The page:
I will say, however, that I saw nothing wrong with Aurora--even the northern section. Most areas were older and a bit run-down, but still fairly clean. Parker was nice, but too many developments all looked rather sterile and had a sense a "sameness". Ditto for most of southeast Aurora. The older sections of Centennial and Littleton had beautiful, well-established neighborhoods with some character. I visited Franklin elementary in Centennial, was given a tour and loved how alive it looked. I could tell that the kids are busy in an engaging way--artwork and projects line every hallway.

The flight coming into Ontario, California was disgusting. The layer of brown that we descended into was unbelievable. I also had become used to very little traffic and courteous drivers while in Denver. Coming home, I was instantly reminded of the overall rudeness and the fact that going 70mph is almost like standing still.

O.K, sorry for the ramble. Just wondering how others have made the jump and whether the adjustment period was really difficult. I feel ready for a new adventure, so what's my problem?
I completely understand how you feel. You've mirrored my same thoughts about moving. A friend of mine in Englewood was really talking up Denver to me a few months ago. We started comparing notes on cost of living in Denver vs. Las Vegas (California Part II). Needless to say I was stunned. So I went out there for 4 days. My gut reaction was that I had come home. That's a hard thing to shake, nowhere has ever made me feel that way. I was amazed at the city. Everywhere we went was so clean! The air quality...I forgot was fresh air was. I could really go on and on about how impressed I was. Then I came home. Honestly? I was in tears on the plane when I saw Vegas again. The move was decided at that point. Then a funny thing happened. I started thinking about the things I would miss, actually I struggled to think of things I would miss to talk myself out of it. Oh it would be so easy to stay here. Not take that chance. Not leave my friends and everything I've known since I was a child. Just keeping doing what I've always done, have what I've always had. Stay miserable because it's easy. I also see the hesitation in my son. More than anything I don't want him involved in this school district anymore(Nevada is ranked 49th). So I decided. I'm going to stay with a friend, buy a GPS, learn the area, get a job, make new friends and not look back! People do it every day. My parents did it, that's how I ended up here. If not for my sanity, I need to do it for my boy.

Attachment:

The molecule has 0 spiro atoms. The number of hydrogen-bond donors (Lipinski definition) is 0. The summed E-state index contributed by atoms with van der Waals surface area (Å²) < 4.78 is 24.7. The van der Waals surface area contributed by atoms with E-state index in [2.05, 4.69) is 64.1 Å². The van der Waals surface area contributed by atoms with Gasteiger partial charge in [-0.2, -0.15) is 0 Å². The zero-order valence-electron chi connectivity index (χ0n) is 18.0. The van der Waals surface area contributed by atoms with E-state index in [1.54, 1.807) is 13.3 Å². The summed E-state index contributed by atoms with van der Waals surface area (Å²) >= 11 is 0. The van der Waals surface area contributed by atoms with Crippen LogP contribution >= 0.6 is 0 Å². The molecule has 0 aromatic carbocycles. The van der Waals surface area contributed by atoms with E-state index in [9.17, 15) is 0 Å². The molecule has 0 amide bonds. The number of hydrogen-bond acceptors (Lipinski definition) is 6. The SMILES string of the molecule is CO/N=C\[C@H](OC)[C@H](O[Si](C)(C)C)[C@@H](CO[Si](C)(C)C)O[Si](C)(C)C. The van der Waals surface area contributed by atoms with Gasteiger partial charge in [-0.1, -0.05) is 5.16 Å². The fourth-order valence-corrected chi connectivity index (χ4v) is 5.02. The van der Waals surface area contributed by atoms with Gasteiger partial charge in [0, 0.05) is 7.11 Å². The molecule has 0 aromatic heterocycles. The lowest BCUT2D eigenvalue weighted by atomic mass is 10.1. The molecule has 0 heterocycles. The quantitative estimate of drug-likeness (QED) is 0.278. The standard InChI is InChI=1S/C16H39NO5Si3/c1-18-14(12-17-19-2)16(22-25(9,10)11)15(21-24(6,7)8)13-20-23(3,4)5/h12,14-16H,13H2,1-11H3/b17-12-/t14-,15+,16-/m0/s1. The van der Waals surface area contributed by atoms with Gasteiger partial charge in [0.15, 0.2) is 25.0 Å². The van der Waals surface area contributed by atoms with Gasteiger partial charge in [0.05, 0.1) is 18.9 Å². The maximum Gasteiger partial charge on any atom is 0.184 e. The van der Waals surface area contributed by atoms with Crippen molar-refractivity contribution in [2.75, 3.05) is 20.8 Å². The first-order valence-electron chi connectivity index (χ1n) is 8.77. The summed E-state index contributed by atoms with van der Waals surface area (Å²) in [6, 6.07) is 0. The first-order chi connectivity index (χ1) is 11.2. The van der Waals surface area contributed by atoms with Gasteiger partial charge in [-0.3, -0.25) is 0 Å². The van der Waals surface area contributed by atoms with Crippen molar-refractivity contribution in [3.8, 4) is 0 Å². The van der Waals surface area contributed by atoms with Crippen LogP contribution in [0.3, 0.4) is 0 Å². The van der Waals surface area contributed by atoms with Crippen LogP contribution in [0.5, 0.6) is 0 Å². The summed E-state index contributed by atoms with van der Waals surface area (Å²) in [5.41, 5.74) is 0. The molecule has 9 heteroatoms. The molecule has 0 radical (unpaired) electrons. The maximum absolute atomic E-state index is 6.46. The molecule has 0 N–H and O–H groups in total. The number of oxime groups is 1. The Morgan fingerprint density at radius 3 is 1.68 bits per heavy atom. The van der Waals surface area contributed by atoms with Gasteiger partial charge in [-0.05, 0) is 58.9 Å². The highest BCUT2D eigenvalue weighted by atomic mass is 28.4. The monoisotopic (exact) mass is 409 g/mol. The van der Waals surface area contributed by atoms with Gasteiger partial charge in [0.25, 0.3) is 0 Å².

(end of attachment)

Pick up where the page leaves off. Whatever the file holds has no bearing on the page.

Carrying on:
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Old 11-14-2007, 06:41 PM
 
Location: Foot of the Rockies
86,886 posts, read 102,301,239 times
Reputation: 32946
Quote:
air quality...I forgot was fresh air was.
Do a google search for Denver air quality. It's not the greatest. Of course, I grew up in Pittsburgh, so it doesn't bother me. But it does bother some who come from more pristine areas. The "brown cloud" season is just beginning.

I don't mean to sound negative, after all, I've lived here 27 yrs, so I must find it OK, right? But air quality is not one of Denver's finer points.

Last edited by Katarina Witt; 11-14-2007 at 06:50 PM.. Reason: fix quotes
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Old 11-14-2007, 06:45 PM
 
11,715 posts, read 35,879,215 times
Reputation: 7510
Quote:
Originally Posted by pittnurse70 View Post
Th

Do a google search for Denver air quality. It's not the greatest. Of course, I grew up in Pittsburgh, so it doesn't bother me. But it does bother some who come from more pristine areas. The "brown cloud" season is just beginning.

I don't mean to sound negative, after all, I've lived here 27 yrs, so I must find it OK, right? But air quality is not one of Denver's finer points.
Remember where the OP is coming from. SoCal too has a brown cloud season but it lasts 12 months each year.
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Old 11-14-2007, 06:54 PM
 
Location: Twin Cities, Minnesota
3,940 posts, read 13,313,334 times
Reputation: 2208